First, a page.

In Stranded: Alien Dawn, you’ve got your work set out for you. A survival simulator set immediately after a crash landing on an alien planet, players are tasked with keeping their ship’s remaining passengers alive at all costs.
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Far from Earth, that’s no mean feat. Besides having to feed, clothe and shelter your motley crew, there’s also some very angry alien life that’s keen to finish the job your naff ship’s engines started. In a hands-off preview at Gamescom, developer Haemimont demonstrated how all of this will play out across a longer playthrough by skipping time forwards.
Immediately after crash landing, players will need to crack on with pressing, basic concerns – chucking up ramshackle beds, working out what’s edible, and making sure their survivors are fit to pitch in. Stranded‘s sims have been given the perfect amount of agency: you can set someone away to prioritise doing what they’re best at – perhaps guarding from attackers, or patching up everyone’s scrapes – or set them manual tasks that need doing. From the start, it’s clear that there are oceans of depth and micro-management for players to explore, yet Haemimont points out that the game’s more intricate mechanics can be set to work automatically.
As the survivors get to grips with their new home, some of these mechanics start to come into play. Following a time-skip, the survivors now have a roof over their heads and while they’re still heating up their remaining emergency rations for food, they’re able to crack on with some more advanced concepts – researching everything the planet has to offer, and trying to farm some of its more exotic-looking fauna. While a few days to settle in has done our survivors some good, it’s also given the planet’s alien life time to find their settlement – and they’re not a fan of their new neighbours. At first, it’s a simple case of our resident tough guy squashing a few angry bugs -until our next skip takes us much further into the future, and it’s all gone a bit Starship Troopers.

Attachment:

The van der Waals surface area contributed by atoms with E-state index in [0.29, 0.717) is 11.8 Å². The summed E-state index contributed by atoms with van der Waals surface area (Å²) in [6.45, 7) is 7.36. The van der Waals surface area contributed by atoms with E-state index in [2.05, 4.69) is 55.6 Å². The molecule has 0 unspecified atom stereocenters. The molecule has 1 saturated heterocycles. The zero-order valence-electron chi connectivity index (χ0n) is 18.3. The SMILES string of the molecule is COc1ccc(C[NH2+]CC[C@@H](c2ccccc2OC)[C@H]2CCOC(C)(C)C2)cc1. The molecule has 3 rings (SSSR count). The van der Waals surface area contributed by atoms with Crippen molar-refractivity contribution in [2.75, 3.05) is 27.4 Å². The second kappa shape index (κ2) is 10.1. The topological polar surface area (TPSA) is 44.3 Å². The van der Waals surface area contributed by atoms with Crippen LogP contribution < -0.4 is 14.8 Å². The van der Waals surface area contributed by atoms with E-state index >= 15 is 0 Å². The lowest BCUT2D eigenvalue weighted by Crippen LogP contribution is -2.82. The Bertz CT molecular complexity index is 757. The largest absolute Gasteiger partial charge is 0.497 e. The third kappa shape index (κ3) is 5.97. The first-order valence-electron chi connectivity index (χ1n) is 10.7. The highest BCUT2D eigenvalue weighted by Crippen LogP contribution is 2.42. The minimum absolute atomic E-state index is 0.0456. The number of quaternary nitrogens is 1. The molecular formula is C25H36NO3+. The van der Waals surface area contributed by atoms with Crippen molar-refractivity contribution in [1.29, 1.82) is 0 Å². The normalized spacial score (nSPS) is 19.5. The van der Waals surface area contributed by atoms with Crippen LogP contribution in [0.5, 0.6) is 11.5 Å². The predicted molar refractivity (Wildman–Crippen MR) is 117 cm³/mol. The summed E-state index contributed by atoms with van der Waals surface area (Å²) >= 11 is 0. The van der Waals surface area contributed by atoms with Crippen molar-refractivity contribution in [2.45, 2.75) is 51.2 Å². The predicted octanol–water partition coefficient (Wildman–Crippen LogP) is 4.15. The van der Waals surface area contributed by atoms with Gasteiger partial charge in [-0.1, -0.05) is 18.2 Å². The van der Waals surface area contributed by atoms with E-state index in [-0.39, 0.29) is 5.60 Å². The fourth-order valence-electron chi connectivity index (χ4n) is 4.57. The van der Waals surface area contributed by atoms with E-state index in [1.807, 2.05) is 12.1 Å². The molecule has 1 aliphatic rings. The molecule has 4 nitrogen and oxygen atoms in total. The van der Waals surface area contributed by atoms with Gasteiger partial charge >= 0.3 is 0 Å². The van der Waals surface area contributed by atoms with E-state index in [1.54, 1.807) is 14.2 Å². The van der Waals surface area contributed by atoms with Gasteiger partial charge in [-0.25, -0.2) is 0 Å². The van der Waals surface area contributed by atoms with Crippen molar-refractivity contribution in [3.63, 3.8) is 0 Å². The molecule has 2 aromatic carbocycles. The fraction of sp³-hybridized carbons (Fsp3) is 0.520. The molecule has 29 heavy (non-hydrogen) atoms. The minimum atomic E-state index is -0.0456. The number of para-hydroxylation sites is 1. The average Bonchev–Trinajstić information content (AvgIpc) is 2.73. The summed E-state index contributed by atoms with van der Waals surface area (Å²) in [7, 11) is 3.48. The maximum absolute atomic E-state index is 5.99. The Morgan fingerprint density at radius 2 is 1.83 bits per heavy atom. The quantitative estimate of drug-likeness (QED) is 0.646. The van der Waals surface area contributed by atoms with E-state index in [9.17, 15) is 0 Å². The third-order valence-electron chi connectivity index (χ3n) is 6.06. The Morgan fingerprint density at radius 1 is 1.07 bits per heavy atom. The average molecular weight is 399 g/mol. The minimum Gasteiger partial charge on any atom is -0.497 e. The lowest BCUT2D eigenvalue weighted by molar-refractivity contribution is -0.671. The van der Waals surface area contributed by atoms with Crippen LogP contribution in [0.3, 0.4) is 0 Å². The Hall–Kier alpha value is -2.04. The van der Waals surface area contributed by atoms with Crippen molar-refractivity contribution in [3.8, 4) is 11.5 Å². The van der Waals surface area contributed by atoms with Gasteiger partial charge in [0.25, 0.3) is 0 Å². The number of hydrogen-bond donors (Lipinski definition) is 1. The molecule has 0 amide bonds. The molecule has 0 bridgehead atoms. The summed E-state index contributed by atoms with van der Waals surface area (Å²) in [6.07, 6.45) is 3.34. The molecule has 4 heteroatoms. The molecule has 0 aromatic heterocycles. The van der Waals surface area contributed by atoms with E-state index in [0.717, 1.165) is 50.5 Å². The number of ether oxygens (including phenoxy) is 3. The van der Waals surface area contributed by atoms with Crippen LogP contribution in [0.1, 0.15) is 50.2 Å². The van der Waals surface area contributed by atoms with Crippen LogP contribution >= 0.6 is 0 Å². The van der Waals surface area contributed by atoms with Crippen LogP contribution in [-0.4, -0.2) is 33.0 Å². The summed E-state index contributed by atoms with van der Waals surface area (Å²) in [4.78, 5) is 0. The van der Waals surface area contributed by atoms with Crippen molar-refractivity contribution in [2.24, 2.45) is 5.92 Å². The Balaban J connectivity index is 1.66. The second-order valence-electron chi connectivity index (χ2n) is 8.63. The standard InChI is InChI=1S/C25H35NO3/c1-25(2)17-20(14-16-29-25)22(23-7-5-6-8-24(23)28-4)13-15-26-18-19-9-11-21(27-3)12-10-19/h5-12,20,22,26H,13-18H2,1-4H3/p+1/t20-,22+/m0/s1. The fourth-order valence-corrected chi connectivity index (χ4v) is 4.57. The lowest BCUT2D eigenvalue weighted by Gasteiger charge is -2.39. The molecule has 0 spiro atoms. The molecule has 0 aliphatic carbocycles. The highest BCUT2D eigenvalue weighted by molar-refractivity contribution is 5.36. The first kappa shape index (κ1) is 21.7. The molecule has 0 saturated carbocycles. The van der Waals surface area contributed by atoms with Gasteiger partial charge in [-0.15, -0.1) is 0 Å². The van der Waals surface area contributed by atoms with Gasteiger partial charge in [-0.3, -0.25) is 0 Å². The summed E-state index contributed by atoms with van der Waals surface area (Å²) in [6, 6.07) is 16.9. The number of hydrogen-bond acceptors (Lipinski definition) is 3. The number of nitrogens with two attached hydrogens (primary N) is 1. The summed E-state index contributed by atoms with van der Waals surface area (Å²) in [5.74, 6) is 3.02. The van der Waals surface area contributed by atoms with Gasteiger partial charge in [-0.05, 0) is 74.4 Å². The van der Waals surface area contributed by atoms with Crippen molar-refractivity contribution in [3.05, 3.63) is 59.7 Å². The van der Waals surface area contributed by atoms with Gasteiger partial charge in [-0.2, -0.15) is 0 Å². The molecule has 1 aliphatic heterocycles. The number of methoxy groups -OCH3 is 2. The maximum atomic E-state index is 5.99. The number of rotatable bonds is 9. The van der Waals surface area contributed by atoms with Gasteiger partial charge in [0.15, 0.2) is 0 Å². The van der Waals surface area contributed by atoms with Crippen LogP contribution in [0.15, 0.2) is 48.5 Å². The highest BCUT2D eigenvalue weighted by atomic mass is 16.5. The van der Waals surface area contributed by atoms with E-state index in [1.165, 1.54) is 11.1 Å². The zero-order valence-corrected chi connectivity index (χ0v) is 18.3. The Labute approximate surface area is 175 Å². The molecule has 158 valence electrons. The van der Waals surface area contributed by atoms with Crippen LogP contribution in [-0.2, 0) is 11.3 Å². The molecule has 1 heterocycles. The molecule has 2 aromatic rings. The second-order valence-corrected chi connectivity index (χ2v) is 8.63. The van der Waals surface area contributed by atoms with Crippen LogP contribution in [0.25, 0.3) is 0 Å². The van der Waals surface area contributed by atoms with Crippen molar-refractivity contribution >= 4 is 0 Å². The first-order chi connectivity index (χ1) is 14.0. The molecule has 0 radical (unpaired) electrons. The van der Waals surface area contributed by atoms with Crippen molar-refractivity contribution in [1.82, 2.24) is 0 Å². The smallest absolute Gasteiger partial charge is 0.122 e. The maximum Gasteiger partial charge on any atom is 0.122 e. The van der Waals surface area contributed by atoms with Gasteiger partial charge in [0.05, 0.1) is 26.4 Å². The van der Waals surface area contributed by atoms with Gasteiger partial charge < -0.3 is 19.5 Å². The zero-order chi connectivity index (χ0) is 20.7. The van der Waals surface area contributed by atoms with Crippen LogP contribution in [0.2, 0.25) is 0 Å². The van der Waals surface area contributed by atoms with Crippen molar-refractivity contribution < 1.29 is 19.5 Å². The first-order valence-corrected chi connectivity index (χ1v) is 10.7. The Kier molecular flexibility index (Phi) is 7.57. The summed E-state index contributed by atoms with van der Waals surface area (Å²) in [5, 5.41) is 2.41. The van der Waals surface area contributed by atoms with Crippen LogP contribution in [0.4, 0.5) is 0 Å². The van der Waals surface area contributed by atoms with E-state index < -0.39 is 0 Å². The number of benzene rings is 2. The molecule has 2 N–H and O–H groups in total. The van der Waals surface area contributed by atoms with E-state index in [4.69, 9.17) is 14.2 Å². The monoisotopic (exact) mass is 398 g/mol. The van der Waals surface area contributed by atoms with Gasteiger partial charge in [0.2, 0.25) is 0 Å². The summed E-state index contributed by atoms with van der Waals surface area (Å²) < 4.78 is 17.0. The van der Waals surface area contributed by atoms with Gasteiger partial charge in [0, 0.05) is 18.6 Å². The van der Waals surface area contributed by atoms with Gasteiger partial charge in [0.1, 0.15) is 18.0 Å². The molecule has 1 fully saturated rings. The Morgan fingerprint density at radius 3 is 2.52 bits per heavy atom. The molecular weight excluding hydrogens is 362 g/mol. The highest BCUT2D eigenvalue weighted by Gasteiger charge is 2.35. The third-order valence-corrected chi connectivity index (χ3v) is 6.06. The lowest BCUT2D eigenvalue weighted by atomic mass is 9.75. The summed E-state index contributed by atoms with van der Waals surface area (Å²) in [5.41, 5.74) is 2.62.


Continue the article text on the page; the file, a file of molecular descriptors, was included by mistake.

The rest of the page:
Hordes of these crawling aliens are now throwing themselves at our survivors, who have luckily made a few upgrades of their own. Their base – now a stronghold – is all fenced off, and the entrance is littered with bear traps and automated turrets. That’s all thanks to Stranded‘s comprehensive tech tree, which means that if sims spend time learning about the resources available to them, they’ll eventually be able to turn them into a range of practical utilities – including hot air balloons, electricity generators and the turrets that are currently barrel-deep in extra-terrestrial gore.
Though the base’s defences take a knock, its occupants pull through the attack with a handful of minor injuries that require attention. As they wait their turn to be treated, Haemimont points out just how much of Stranded is running autonomously – smarter sims are running around repairing damage to the base’s electrical grid, while others have the grim task of resetting every gore-slick bear trap.
Beyond Stranded‘s sci-fi thrills, the game’s most compelling draw is the depth of mechanics that keep daily life bobbing along. Even better, the fact that much of its more nuanced systems can be automated means that none of Stranded‘s brilliance is lost on more casual players. Whether your taste in simulated games lean toward The Sims or RimWorld, Stranded: Alien Dawn is absolutely worth checking out when it launches in Early Access next month.